City officials will “temporarily restrict” access to downtown Chicago beginning at 8 p.m. Monday and ending at 6 a.m. Tuesday, officials said.
Mayor Lori Lightfoot has not issued an official city curfew order, according to an email sent to aldermen by Deputy Mayor Samir Mayekar.
“All residents, essential workers and employees whose businesses are located downtown will have access at all times,” Mayekar wrote.
The city officials did not say when the nightly closures will end.
City equipment will be used by the Chicago Police Department “to protect neighborhood commercial corridors and critical businesses, such as grocery stores and pharmacies,” officials said.
The closures come a day after caravans of cars headed to the Loop and North Side to loot stores after a police officer shot and wounded a 20-year-old man in Englewood, causing widespread destruction and mayhem, officials said.
Lake Shore Drive will be closed between Fullerton Avenue Interstate 55, officials said. All expressway ramps from Roosevelt Road to Division Street will be closed in both directions, officials added.
Downtown bridges will be raised, officials said. However, bridges along LaSalle Street, Harrison Street, Lake Shore Drive, Columbus Drive, Kinzie Street and Grand Avenue will remain down. Westbound traffic will be allowed on the Ida B. Wells bridge, officials said.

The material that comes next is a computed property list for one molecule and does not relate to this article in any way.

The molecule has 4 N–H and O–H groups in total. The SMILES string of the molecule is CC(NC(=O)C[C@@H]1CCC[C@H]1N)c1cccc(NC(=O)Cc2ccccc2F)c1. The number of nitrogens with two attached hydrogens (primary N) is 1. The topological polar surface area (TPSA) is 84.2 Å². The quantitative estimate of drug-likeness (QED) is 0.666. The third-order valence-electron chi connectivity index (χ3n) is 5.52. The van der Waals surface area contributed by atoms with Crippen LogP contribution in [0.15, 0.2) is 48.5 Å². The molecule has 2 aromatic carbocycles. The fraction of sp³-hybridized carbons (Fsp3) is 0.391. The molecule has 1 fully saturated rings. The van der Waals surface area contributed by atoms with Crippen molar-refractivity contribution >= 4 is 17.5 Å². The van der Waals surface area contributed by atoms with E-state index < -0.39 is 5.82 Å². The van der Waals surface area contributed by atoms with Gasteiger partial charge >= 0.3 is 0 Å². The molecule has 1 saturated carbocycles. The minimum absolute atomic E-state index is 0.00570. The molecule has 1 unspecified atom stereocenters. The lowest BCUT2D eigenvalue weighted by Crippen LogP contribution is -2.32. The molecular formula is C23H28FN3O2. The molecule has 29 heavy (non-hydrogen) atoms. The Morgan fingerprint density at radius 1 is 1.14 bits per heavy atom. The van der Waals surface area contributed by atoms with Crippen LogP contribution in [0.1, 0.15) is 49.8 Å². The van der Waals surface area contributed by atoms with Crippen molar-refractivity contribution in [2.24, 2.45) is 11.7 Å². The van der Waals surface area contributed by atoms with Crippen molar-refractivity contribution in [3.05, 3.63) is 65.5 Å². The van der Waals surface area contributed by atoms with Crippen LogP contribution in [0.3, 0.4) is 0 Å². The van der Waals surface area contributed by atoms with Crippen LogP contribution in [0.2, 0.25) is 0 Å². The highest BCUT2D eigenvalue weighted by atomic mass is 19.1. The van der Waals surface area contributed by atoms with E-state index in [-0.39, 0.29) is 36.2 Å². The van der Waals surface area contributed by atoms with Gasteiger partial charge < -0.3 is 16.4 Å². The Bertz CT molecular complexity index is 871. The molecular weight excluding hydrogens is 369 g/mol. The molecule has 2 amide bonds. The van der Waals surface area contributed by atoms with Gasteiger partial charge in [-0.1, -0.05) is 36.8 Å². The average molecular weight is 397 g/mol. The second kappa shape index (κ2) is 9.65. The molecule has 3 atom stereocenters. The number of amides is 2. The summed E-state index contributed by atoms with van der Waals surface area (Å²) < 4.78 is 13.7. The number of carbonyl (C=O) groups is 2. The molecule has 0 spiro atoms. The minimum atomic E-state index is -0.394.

“When arriving at the access points, residents and employees should show identification or proof that they live in the area and/or work in the area,” Mayekar wrote.
Residents and essential employees can enter downtown at Harrison Street, Chicago Avenue and Halsted Street, Roosevelt Road and Canal Street, Kinzie and Halsted streets and LaSalle Street.
CTA train service will be suspended from Fullerton Avenue to 47th Street and Halsted Street. Buses will run, but will be rerouted by bridge and street closures, officials said. Divvy bicycles will not be available from North to Ashland avenues and Cermak Road between 8 p.m. and 6 a.m.
City officials used a similar strategy after protests triggered by the death of George Floyd in Minneapolis police custody turned into unrest that swept the city, significantly damaging businesses on the South and West sides.